How to Continue Learning After Graduation


I firmly believe that overall pharmacy knowledge should increase over time.

I firmly believe that overall pharmacy knowledge should increase over time and that your “peak” as a professional, if you are committed to continual learning, should be your last years of practice. There is no reason why you can’t keep up with new drugs, changes in labeling, and other trends after graduation, with pharmacy school faculty members serving as good examples of this.

Being an experienced and knowledgeable professional does not happen by accident, but rather takes time, dedication, and a strategy. Here are some tips to help you in developing your strategy to not only keep up with the profession you worked so hard to enter, but also to excel in your journey of lifelong learning:

1. When you are asked a question you don’t know, look up the answer. Throughout your career, patients and providers will ask questions to which you may not know the answer. Unfortunately, many pharmacists respond with something vague like “you should probably go see your doctor.” If the patient does not truly need a referral, here is a better answer: “Let me do a little research on that to be sure I get you all the information you need.” In doing so, you not only develop an deeper knowledge base, but also build trust and respect with these individuals.

2. Complete more than the minimum number of Continue Education (CE) credits needed to maintain your license. There are many great websites and magazines that can help you keep up with the latest clinical knowledge and review topics you are rusty on. Getting a regular dose of this on top of the minimum CE credits you need is a great way to maintain and build your knowledge.

3. Precept. Taking students under your wing as a preceptor is a great way for both you and your students to learn. You can read and discuss clinical trials with your students, educate the, on any medications you see in the pharmacy, and exposed them to many different experiences during the rotation. Not only will precepting help your students to grow, but in the process you will be able to learn alongside them.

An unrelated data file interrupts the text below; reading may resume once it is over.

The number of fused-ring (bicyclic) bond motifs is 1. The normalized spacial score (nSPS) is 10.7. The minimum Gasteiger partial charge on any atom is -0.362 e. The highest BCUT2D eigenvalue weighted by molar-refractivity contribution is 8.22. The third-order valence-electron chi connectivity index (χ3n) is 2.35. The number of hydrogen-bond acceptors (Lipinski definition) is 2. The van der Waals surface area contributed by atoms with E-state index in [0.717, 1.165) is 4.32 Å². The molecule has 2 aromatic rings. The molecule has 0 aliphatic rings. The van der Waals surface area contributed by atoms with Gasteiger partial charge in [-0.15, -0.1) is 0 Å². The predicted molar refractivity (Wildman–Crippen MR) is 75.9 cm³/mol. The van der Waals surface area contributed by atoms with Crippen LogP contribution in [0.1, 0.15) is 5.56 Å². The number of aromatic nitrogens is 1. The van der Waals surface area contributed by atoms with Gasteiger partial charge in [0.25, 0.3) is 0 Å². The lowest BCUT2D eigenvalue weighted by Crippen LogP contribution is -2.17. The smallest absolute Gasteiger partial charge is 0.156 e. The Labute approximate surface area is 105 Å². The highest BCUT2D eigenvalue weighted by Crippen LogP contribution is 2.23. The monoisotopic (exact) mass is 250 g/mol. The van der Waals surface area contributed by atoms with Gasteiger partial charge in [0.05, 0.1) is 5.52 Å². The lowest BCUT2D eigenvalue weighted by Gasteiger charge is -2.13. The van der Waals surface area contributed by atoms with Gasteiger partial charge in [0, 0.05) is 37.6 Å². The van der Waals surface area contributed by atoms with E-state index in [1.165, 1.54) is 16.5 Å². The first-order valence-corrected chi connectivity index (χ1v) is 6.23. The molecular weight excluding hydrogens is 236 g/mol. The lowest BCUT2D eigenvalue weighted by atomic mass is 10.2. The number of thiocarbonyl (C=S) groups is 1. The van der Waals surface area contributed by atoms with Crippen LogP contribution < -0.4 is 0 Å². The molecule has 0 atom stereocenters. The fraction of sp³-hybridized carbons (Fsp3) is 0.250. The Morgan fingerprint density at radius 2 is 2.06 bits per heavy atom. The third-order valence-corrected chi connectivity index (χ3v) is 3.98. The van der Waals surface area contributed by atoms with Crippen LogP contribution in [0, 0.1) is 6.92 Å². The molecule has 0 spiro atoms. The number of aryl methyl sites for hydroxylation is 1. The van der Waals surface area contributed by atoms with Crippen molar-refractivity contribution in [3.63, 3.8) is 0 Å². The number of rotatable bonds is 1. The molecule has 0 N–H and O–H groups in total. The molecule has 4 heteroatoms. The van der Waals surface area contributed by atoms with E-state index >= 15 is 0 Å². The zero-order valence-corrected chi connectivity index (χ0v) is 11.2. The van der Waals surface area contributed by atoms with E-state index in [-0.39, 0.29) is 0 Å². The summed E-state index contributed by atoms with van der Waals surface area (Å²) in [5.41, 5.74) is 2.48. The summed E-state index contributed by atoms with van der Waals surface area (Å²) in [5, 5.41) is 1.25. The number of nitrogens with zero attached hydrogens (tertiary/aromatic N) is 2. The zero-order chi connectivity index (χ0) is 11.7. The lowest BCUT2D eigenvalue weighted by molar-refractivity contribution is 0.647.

4. Regularly review what you know. Every few years I try to really take my time and spend the year focusing on updates for a wide range of topics. One of the best resources to do so is the American Pharmacists Association NAPLEX Review Book, which provides a great overview of pharmacy at a very affordable price.

5. Keep a notebook on hand. During my first year as a pharmacist, I brought a notebook with me to every shift so that I could write down medications that I would just like to know more about. I would also write down disease states I encountered that were not discussed much in school so I could learn more about them and their including treatment options. Keeping a notebook is also a great idea when you enter a new practice area; I did this, for example, when going from community to long-term care pharmacy.

6. Learn from other professions: Pharmacy organizations and websites are not the only thing you should be learning from. I have had the pleasure of working with a wide array of health care professionals and also studying from resources intended for those professionals; these experiences have helped me become a better and more well-rounded pharmacist.

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